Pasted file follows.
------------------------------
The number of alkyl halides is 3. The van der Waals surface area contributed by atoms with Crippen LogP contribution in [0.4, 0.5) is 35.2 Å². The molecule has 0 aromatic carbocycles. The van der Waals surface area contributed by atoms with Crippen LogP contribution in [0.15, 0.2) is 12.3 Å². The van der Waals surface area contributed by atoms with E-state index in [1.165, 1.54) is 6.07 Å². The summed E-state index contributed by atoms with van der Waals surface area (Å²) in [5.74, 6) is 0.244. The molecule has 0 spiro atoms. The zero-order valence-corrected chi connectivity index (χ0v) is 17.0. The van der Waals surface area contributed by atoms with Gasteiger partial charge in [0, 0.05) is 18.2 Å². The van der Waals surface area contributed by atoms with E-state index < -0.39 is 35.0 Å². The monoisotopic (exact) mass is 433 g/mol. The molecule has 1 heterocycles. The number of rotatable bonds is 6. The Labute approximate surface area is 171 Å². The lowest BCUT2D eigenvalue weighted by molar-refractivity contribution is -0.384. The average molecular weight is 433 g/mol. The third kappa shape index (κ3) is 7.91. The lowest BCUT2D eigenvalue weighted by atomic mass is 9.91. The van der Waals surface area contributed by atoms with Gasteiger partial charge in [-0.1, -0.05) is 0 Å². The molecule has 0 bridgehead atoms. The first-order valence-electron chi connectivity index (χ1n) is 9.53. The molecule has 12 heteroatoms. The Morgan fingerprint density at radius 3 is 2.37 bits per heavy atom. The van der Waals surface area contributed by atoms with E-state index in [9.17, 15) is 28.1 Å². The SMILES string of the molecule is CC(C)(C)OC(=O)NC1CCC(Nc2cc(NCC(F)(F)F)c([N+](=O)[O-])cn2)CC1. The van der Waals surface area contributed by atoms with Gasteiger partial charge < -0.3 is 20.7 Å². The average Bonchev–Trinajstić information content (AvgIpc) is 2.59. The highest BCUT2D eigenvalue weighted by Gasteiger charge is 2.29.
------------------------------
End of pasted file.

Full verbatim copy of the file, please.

The number of alkyl halides is 3. The van der Waals surface area contributed by atoms with Crippen LogP contribution in [0.4, 0.5) is 35.2 Å². The molecule has 0 aromatic carbocycles. The van der Waals surface area contributed by atoms with Crippen LogP contribution in [0.15, 0.2) is 12.3 Å². The van der Waals surface area contributed by atoms with E-state index in [1.165, 1.54) is 6.07 Å². The summed E-state index contributed by atoms with van der Waals surface area (Å²) in [5.74, 6) is 0.244. The molecule has 0 spiro atoms. The zero-order valence-corrected chi connectivity index (χ0v) is 17.0. The van der Waals surface area contributed by atoms with Gasteiger partial charge in [0, 0.05) is 18.2 Å². The van der Waals surface area contributed by atoms with E-state index < -0.39 is 35.0 Å². The monoisotopic (exact) mass is 433 g/mol. The molecule has 1 heterocycles. The number of rotatable bonds is 6. The Labute approximate surface area is 171 Å². The lowest BCUT2D eigenvalue weighted by molar-refractivity contribution is -0.384. The average molecular weight is 433 g/mol. The third kappa shape index (κ3) is 7.91. The lowest BCUT2D eigenvalue weighted by atomic mass is 9.91. The van der Waals surface area contributed by atoms with Gasteiger partial charge in [-0.1, -0.05) is 0 Å². The molecule has 0 bridgehead atoms. The first-order valence-electron chi connectivity index (χ1n) is 9.53. The molecule has 12 heteroatoms. The Morgan fingerprint density at radius 3 is 2.37 bits per heavy atom. The van der Waals surface area contributed by atoms with E-state index in [9.17, 15) is 28.1 Å². The SMILES string of the molecule is CC(C)(C)OC(=O)NC1CCC(Nc2cc(NCC(F)(F)F)c([N+](=O)[O-])cn2)CC1. The van der Waals surface area contributed by atoms with Gasteiger partial charge < -0.3 is 20.7 Å². The average Bonchev–Trinajstić information content (AvgIpc) is 2.59. The highest BCUT2D eigenvalue weighted by Gasteiger charge is 2.29.